Date: Wed, 24 Mar 1999 17:10:44 -0600 (CST)
From: firstname.lastname@example.org (Rich Winkel)
Subject: Millions Of Africans To Remain Unemployed
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Copyright 1999 InterPress Service, all rights reserved.
Millions Will Remain Unemployed, Unless Economy Picks Up
By Philip Ngunjiri, IPS, 19 March 1999
NAIROBI, Mar 19 (IPS) - Millions in Africa will remain unemployed, unless the economies of most African countries pick up to create new jobs, says a top UN official.
Lalla Ben Barka, deputy executive secretary of the UN Economic Commission for Africa (ECA), says employment has not kept pace with the increased labour supply.
"The average labour force is growing at about 3 percent per annum and there are declining stagnating levels of wage employment," she says.
Barka and some 350 participants from NGOs, government and UN agencies attended a conference on "Accelerating Social Development in Africa in the 21st century" in the Kenyan capital of Nairobi from March 15-17.
The conference, organised by the Ethiopia-based ECA, was a follow up to the 1995 global conference on Social Development held in Copenhagen, Denmark, in 1995.
The Copenhagen Summit recommended a 10-point plan of action countries would use to confront the far reaching issues of poverty, employment, and good governance within a given time frame.
Barka says unless urgent remedial measures to combat absolute poverty are taken "Africa will remain the only continent where poverty will continue to rise in the next century."
"One way to achieve this goal, is to enhance the human capital of the poor by ensuring their access to basic health care, education, nutrition, productive employment and sustainable livelihood methods," she says.
The UN International Labour Organisation (ILO) says little has been done to create new jobs in Africa since the Copenhagen summit.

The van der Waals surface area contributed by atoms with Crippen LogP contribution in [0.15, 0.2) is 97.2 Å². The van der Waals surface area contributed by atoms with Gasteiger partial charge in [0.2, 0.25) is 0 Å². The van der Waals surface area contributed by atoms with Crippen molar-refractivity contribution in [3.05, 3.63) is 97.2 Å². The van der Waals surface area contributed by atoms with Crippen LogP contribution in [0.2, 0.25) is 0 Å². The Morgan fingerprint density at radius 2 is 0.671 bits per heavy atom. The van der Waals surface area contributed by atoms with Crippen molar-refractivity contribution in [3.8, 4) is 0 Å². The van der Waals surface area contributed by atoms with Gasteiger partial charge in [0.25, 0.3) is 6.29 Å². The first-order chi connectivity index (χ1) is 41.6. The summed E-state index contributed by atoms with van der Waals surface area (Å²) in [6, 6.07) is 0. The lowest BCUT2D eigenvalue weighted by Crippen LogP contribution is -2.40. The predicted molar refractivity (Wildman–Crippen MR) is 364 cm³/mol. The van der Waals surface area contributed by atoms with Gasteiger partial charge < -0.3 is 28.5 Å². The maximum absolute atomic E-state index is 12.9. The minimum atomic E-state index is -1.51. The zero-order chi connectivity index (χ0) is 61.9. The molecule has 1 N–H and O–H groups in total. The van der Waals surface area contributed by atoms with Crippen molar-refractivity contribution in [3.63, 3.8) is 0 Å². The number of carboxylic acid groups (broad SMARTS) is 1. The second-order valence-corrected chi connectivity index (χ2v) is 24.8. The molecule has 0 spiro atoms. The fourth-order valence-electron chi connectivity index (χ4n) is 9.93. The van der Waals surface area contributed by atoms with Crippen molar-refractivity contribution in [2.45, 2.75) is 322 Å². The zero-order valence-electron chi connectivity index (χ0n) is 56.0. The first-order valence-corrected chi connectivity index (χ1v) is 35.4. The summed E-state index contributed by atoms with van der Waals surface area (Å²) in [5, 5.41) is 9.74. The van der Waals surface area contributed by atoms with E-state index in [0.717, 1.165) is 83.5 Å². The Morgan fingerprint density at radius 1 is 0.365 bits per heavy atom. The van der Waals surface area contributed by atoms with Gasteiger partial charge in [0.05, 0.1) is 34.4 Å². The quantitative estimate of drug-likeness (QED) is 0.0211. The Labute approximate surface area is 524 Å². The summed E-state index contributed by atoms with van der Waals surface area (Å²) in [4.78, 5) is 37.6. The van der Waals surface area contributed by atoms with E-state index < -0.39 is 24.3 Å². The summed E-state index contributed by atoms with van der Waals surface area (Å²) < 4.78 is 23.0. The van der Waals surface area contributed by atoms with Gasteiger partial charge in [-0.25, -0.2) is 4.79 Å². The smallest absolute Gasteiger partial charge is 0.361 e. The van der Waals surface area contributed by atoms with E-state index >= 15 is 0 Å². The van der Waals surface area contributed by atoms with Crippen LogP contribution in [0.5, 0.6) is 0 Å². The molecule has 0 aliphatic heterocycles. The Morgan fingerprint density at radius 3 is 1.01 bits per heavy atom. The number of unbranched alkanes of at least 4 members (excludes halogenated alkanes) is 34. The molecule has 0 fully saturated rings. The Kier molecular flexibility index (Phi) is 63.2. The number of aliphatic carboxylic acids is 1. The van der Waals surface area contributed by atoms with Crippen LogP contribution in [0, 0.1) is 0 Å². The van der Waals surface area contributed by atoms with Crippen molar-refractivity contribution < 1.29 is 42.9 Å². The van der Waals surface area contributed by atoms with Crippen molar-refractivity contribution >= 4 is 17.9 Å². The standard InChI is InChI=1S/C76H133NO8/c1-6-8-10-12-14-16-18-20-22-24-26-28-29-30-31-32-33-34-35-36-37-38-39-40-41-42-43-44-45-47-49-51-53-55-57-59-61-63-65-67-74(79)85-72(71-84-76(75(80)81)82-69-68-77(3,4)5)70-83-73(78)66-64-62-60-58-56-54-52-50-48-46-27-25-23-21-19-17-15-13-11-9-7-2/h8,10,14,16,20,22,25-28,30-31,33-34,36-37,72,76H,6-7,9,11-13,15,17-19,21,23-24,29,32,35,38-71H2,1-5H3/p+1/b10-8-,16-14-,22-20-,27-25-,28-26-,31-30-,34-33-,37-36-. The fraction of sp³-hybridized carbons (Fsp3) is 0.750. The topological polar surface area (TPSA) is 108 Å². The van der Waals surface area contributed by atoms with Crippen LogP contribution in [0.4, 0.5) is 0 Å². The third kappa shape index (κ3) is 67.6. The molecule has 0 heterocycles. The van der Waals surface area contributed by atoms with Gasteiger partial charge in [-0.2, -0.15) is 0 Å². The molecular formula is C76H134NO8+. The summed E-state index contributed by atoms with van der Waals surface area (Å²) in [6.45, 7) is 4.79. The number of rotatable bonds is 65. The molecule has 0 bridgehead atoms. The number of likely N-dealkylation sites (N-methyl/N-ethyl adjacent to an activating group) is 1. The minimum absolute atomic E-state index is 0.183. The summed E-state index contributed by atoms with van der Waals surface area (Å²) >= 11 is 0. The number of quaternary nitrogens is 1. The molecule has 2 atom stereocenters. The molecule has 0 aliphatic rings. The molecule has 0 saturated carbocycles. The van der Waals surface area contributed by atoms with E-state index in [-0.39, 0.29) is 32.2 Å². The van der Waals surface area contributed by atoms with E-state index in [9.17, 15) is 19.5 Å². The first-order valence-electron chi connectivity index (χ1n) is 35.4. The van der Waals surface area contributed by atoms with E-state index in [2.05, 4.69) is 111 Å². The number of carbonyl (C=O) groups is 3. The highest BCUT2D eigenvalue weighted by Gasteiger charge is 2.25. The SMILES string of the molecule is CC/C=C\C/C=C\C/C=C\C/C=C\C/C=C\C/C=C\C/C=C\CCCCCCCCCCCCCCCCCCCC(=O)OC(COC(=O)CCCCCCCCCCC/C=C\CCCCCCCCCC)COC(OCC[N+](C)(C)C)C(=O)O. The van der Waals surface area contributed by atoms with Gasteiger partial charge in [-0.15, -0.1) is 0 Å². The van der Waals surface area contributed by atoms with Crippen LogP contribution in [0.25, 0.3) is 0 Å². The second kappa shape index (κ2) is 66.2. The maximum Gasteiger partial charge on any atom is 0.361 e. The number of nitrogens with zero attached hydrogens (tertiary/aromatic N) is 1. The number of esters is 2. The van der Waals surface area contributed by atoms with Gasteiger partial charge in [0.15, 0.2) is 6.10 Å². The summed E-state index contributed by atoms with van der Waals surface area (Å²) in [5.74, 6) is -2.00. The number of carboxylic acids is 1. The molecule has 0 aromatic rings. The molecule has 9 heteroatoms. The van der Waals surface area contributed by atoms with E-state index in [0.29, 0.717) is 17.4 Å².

It estimates, out of every 100 new jobs created between 1990 and 1995 in Africa, 50 were in agriculture, 40 in the urban informal sector, and 10 in the modern formal sector.
The UN labour body says there has been a structural shift away from the public sector towards small-scale and micro enterprises in the private sector.
"Open employment rate of 25 percent is reported in many countries," the ILO says, adding that, "Real wages have declined dramatically in Kenya, Malawi, Uganda, Tanzania, Zambia and Zimbabwe."
"In most of these countries, estimated urban employment is around 20-30 percent, youthful unemployment at about 24-40 percent and women's unemployment at twice that of the national average," it adds.
Although the ECA says African governments have, on the average, improved in terms of Gross Domestic Product (gdp) growth since the Social Summit, these positive economic growth achievements have not been matched by recovery in the social sector such as education and healthcare in most of the countries.
"Given Africa's high population growth rates, we do not believe that the celebrations are in order yet," Barka says. "All these achievements fall far short of the required growth rate to reduce poverty by half by the year 2015."
Compared to the annual average rate of GDP growth of only one percent in the two years before the Summit, the rate of the continent's GDP growth increased to 3.2 percent on average four years after the summit.
Opening the conference this week, President Daniel arap Moi of Kenya said any region operating in an economic environment that is dominated by market forces will hardly achieve economic prosperity. '
"The continued existence of unfair trading practices have reduced demand for primary products which represent key exports for Africa," he said.
The situation, he added, continued to weaken the economic base of the eastern and southern African countries. "At the same time, it continues to undermine the capacity of the poor to meet their social basic needs," he said.(END/IPS/pn/mn/99)
[c] 1999, InterPress Third World News Agency (IPS)
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